• In motor racing, Jacques Villeneuve. The son of the legendary Gilles Villeneuve, he first came to prominence winning the IndyCar Rookie of the Year award in 1994, and went on to win the IndyCar series the following year driving with his Dad's iconic 27 on his car. He moved to Formula 1 in 1996 and was sensationally on pole position for his first race (something only achieved twice before by Mario Andretti and Carlos Reutemann respectively), ahead of his much more experienced team mate Damon Hill. He won his fourth race, suckered Michael Schumacher by overtaking him around the outside in Portugal, and was in the hunt for the championship against Hill until the last race, finishing 2nd. He won the championship the following year in a final race shootout with Schumacher where he was generally applauded after trying an opportunistic overtaking move and leaving Schumacher beached in the gravel when the German tried to block him. Then his career tanked, he ended up struggling in the middle of the pack, he fell out with friends and teammates, and he stopped caring generally. He was finally sacked midway through 2006 due to a string of poor performances. People murmured that he'd lucked into his wins by having the best car and that Schumacher had nearly beaten him in an inferior Ferrari. He then released a music album which also failed. He tried NASCAR and made no impact, being fired from Bill Davis Racing before the 2008 Daytona 500 (after just two starts the year before) after his sponsors dropped him because he started a multi-car wreck in the Gatorade Duels. Despite all this, he competed in the 2015 Indy 500, racing strongly after a poor qualifying to finish 14th, but it led to nothing. He also gave Le Mans a go twice, finshing 2nd in 2008 (his last attempt to date at being the first driver to achieve the Triple Crown of motorsport since Graham Hill). He most recently competed in the 2015/16 Formula E series, but quit after 3 races.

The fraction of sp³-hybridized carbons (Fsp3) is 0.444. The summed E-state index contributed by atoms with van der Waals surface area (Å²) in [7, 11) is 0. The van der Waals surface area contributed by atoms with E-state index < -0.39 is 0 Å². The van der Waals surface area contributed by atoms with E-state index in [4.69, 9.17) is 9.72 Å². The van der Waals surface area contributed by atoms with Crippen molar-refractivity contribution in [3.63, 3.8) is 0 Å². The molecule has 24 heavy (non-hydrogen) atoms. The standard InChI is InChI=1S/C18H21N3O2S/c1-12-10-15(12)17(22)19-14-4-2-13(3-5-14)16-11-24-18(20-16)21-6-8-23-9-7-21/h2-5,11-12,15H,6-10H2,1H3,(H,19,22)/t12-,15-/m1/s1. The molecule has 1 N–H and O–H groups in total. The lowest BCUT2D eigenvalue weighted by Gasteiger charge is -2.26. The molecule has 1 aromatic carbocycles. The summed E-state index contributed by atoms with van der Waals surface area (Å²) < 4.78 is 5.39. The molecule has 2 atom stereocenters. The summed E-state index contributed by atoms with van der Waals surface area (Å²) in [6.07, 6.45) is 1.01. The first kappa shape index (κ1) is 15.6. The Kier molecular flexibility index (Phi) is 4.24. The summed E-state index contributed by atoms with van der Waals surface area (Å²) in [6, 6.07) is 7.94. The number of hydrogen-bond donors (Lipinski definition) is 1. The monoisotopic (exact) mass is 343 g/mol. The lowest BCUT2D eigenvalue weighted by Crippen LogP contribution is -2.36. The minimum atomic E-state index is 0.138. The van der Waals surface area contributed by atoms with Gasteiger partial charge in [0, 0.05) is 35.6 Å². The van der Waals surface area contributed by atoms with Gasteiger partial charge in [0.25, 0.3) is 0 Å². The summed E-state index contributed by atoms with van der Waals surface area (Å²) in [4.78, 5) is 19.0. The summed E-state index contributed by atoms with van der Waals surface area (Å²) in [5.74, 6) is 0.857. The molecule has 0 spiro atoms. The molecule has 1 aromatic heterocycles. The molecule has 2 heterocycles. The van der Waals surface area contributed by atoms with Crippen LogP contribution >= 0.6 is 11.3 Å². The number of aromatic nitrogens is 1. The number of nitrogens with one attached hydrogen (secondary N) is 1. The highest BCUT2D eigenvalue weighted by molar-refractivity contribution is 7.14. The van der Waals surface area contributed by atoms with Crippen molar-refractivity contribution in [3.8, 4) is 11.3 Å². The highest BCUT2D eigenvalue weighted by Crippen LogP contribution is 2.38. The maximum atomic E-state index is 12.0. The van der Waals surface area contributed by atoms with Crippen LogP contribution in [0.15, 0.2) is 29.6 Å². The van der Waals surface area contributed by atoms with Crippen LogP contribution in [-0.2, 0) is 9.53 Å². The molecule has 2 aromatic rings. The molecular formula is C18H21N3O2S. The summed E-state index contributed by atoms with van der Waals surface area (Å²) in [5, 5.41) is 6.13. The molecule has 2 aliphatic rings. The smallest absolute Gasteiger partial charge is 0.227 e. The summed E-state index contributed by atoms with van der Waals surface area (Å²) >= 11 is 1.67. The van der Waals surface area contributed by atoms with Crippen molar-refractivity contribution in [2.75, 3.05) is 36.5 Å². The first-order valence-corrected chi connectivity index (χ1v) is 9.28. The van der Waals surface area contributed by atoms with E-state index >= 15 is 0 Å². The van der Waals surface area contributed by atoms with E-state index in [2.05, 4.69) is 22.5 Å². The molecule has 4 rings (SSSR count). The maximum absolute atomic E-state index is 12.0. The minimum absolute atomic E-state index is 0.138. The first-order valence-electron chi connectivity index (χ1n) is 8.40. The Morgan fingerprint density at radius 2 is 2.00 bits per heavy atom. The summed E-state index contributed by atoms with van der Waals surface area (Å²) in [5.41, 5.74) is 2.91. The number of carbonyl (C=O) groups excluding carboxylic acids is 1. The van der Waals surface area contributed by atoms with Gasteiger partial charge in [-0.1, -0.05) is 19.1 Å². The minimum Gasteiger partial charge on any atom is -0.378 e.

• Ever wonder why association football/soccer has such a vocal hatedom in the United States? This is why. In the early part of the 20th century, when most of the major professional sports leagues on both sides of the Atlantic were in their infancy, the American Soccer League was among them. It was, at one point, the second most popular sports league in the country after Major League Baseball. However, disputes between the ASL and the rival United States Football Association over a number of factors led to a "Soccer War", with FIFA butting in and siding with the USFA over controversy that the ASL was signing players who were under contract to European teams. The Soccer War crippled the ASL, with the league folding at the end of the 1933 season. Worse, while the USFA and FIFA won the war and established their pre-eminence, the spectacle of a US athletic association conspiring with a European organization to undermine its rival alienated many U.S. sports fans by creating an image of soccer as a sport controlled by foreigners, and along with the lack of a professional league that was able to field good players like the ASL did, the events pretty much killed the sportís popularity for decades.